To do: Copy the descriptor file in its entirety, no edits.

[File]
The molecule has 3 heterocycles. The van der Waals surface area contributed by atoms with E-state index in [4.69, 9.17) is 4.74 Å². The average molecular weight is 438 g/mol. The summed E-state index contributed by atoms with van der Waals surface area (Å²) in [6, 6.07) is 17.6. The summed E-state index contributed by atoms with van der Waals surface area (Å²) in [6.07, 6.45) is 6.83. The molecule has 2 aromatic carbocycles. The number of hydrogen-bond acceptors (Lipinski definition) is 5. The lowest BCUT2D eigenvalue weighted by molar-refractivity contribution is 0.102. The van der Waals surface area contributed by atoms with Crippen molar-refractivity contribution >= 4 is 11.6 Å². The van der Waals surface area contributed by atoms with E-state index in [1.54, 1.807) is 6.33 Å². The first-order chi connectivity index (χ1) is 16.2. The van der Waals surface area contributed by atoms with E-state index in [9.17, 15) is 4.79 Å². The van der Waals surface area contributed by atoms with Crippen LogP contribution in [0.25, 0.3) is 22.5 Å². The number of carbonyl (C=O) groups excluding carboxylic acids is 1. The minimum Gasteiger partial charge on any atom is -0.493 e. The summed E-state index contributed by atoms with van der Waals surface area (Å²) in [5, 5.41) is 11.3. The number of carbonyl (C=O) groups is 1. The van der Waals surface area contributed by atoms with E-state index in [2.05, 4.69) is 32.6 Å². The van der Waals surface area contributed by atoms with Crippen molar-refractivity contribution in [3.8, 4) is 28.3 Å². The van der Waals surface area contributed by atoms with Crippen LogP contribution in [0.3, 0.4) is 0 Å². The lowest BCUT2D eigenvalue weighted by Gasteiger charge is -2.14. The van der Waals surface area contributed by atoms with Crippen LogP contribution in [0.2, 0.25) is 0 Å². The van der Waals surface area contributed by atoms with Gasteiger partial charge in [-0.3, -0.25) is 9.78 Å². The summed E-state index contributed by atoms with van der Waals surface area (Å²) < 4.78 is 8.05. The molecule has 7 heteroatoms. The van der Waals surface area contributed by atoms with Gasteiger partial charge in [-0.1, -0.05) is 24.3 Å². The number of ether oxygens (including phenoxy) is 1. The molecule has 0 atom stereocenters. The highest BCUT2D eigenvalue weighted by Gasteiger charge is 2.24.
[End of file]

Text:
The molecule has 3 heterocycles. The van der Waals surface area contributed by atoms with E-state index in [4.69, 9.17) is 4.74 Å². The average molecular weight is 438 g/mol. The summed E-state index contributed by atoms with van der Waals surface area (Å²) in [6, 6.07) is 17.6. The summed E-state index contributed by atoms with van der Waals surface area (Å²) in [6.07, 6.45) is 6.83. The molecule has 2 aromatic carbocycles. The number of hydrogen-bond acceptors (Lipinski definition) is 5. The lowest BCUT2D eigenvalue weighted by molar-refractivity contribution is 0.102. The van der Waals surface area contributed by atoms with Crippen molar-refractivity contribution >= 4 is 11.6 Å². The van der Waals surface area contributed by atoms with E-state index in [1.54, 1.807) is 6.33 Å². The first-order chi connectivity index (χ1) is 16.2. The van der Waals surface area contributed by atoms with E-state index in [9.17, 15) is 4.79 Å². The van der Waals surface area contributed by atoms with Crippen LogP contribution in [0.25, 0.3) is 22.5 Å². The number of carbonyl (C=O) groups excluding carboxylic acids is 1. The minimum Gasteiger partial charge on any atom is -0.493 e. The summed E-state index contributed by atoms with van der Waals surface area (Å²) in [5, 5.41) is 11.3. The number of carbonyl (C=O) groups is 1. The van der Waals surface area contributed by atoms with E-state index in [2.05, 4.69) is 32.6 Å². The van der Waals surface area contributed by atoms with Crippen molar-refractivity contribution in [3.8, 4) is 28.3 Å². The van der Waals surface area contributed by atoms with Crippen LogP contribution in [0.3, 0.4) is 0 Å². The lowest BCUT2D eigenvalue weighted by Gasteiger charge is -2.14. The van der Waals surface area contributed by atoms with Crippen LogP contribution in [0.2, 0.25) is 0 Å². The van der Waals surface area contributed by atoms with Gasteiger partial charge in [-0.3, -0.25) is 9.78 Å². The summed E-state index contributed by atoms with van der Waals surface area (Å²) < 4.78 is 8.05. The molecule has 7 heteroatoms. The van der Waals surface area contributed by atoms with Gasteiger partial charge in [-0.1, -0.05) is 24.3 Å². The number of ether oxygens (including phenoxy) is 1. The molecule has 0 atom stereocenters. The highest BCUT2D eigenvalue weighted by Gasteiger charge is 2.24.